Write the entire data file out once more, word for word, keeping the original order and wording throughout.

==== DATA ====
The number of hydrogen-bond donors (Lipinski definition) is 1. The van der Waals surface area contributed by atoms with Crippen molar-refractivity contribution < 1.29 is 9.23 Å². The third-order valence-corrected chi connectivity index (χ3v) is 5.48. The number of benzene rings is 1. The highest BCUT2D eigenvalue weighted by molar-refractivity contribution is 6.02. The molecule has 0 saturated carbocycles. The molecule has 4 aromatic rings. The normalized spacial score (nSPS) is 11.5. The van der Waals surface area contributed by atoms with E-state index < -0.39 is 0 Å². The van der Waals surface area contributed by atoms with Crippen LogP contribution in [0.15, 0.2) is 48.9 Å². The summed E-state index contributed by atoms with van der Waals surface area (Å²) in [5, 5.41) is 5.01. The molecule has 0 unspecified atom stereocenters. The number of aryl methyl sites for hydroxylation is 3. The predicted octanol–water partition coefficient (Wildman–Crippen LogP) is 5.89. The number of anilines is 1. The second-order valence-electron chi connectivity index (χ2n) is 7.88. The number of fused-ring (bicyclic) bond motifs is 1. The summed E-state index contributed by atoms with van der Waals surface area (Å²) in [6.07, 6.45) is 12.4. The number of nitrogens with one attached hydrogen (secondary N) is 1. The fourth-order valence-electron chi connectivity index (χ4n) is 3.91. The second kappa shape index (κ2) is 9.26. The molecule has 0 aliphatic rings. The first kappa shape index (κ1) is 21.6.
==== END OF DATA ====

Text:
The number of hydrogen-bond donors (Lipinski definition) is 1. The van der Waals surface area contributed by atoms with Crippen molar-refractivity contribution < 1.29 is 9.23 Å². The third-order valence-corrected chi connectivity index (χ3v) is 5.48. The number of benzene rings is 1. The highest BCUT2D eigenvalue weighted by molar-refractivity contribution is 6.02. The molecule has 0 saturated carbocycles. The molecule has 4 aromatic rings. The normalized spacial score (nSPS) is 11.5. The van der Waals surface area contributed by atoms with E-state index < -0.39 is 0 Å². The van der Waals surface area contributed by atoms with Crippen LogP contribution in [0.15, 0.2) is 48.9 Å². The summed E-state index contributed by atoms with van der Waals surface area (Å²) in [5, 5.41) is 5.01. The molecule has 0 unspecified atom stereocenters. The number of aryl methyl sites for hydroxylation is 3. The predicted octanol–water partition coefficient (Wildman–Crippen LogP) is 5.89. The number of anilines is 1. The second-order valence-electron chi connectivity index (χ2n) is 7.88. The number of fused-ring (bicyclic) bond motifs is 1. The summed E-state index contributed by atoms with van der Waals surface area (Å²) in [6.07, 6.45) is 12.4. The number of nitrogens with one attached hydrogen (secondary N) is 1. The fourth-order valence-electron chi connectivity index (χ4n) is 3.91. The second kappa shape index (κ2) is 9.26. The molecule has 0 aliphatic rings. The first kappa shape index (κ1) is 21.6.